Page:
Are You Working Through Lunch?

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New research suggests that more than one third of workers in Britain are working through lunch breaks, rather than taking them.

The study by Ginger Research, examined the lunch time habits of 1,000 British workers before being able to determine that 34% are working through their lunch every day.

Further to this, only 24% said they would always take a break at lunch time.

The consensus behind deliberately missing lunch breaks is that it allows more time for productivity in the workplace.

But just how true is this theory?

Working Through Lunch and Its Effects on Productivity

It turns out, that it may not be true at all.

The nationwide study also indicates that the extra half hour or hour that missing a lunch break provides is of almost no benefit entirely.

It found that employees that work the traditional 9-5 shift equating to 9 hours (with a half an hour or hour taken for lunch) struggle to be productive throughout the entire period of the work day.

On average, it’s determined that workers will only manage to complete three hours of work each day, with the remaining five hours spent on activities not associated to their work tasks including:

Online Shopping
Talking with Colleagues
Making Tea/Coffee Rounds
Other non-work-related activities

It probably comes as a surprise that the same study reveals that over 64% of those who took part in the survey believed they could fit their works tasks conducted each day into a shorter period of time.

So as working through lunch creates no additional productivity benefits, what benefits does taking a regularly scheduled lunch break provide us with?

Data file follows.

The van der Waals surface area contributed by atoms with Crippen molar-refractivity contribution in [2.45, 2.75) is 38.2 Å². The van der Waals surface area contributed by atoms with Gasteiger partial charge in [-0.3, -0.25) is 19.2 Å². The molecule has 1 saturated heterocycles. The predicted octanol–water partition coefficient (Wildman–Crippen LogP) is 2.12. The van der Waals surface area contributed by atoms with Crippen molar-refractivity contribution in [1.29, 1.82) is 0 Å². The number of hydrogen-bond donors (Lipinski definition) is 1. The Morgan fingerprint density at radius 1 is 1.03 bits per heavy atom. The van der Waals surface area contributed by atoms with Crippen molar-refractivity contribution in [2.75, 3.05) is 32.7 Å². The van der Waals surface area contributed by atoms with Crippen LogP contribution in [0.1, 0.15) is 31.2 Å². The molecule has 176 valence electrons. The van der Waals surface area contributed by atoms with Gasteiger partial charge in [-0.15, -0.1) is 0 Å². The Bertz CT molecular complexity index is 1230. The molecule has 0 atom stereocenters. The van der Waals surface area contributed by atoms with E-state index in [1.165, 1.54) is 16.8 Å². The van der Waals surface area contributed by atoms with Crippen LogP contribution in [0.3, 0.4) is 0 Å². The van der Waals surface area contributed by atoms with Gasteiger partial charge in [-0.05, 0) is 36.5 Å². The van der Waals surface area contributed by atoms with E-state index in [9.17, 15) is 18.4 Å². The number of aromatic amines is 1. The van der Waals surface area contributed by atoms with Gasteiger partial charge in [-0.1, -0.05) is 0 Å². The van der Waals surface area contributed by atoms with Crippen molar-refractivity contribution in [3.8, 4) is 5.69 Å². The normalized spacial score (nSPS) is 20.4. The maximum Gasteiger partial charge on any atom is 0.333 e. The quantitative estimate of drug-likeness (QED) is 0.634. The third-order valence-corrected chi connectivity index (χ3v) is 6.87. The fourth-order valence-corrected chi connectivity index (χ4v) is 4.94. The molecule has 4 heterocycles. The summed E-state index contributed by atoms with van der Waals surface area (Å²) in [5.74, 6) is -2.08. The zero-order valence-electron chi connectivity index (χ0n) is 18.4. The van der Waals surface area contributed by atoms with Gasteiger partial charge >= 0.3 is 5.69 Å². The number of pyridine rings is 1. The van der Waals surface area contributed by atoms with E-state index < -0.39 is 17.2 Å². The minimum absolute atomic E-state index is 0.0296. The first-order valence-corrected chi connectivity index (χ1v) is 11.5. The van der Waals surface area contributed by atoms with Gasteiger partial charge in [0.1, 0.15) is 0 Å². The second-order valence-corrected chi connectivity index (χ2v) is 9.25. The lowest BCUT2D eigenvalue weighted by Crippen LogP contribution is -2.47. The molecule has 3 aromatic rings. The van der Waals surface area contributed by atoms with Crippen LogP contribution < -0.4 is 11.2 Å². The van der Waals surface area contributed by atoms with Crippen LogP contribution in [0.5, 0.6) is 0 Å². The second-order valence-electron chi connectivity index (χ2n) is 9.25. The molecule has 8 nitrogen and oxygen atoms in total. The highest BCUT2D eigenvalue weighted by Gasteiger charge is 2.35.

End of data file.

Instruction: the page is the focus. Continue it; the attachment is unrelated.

The Benefits of Taking a Lunch Break

Consultant Psychiatrist Dr. Dimitrios Pashchos explains how working through lunch is detrimental to employees and productivity into the workplace and why more workers should be taking a full lunch break away from their desk.

“Often there is a very strong temptation to skip a lunch break to catch up with work, however, this can be counter-productive; regular breaks away from the desk have many advantages both physically and mentally and can also have a positive impact on individual and team performance.”

According to Dr. Pashchos, working through lunch also has a negative effect on mental performance, whilst taking a lunch break can improve our logic and thinking, commenting:

“Mental performance is improved when we take breaks. It enables better decision-making and attention to the tasks at hand. Mental performance drops if we don’t take breaks; decision-making becomes slower, attention levels wane and thinking can become more rigid.”

Spending your Lunch Break Wisely

Whilst it can be a force of habit, Dr. Paschos further details how eating lunch at our desk is likely to also have bad effects on our health, explaining:

“We tend to eat faster when at our desks, which means that the stomach doesn’t have enough time to send signals of fullness to the brain, causing us to overeat. We also tend to consume more calories when we eat quickly.”

So how do he and many other health experts suggest we can spend our lunch break wisely?

Well the golden answer lies in going for a walk, away from the air conditioning and central heating found in an office or workplace.

By taking a walk on your lunch break, it allows you time to clear your mind and let your creativity flow much more freely.

And ergonomically speaking, going for a walk benefits our muscles, which due to the current standards of being seating whilst at work, can help common injuries such as cramp, DVT (Deep Vein Thrombosis) and other aches and pains.

Do you regularly work through lunch or do you always make sure to take a lunch break?

Let us know in the comments below.

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Sam Rose

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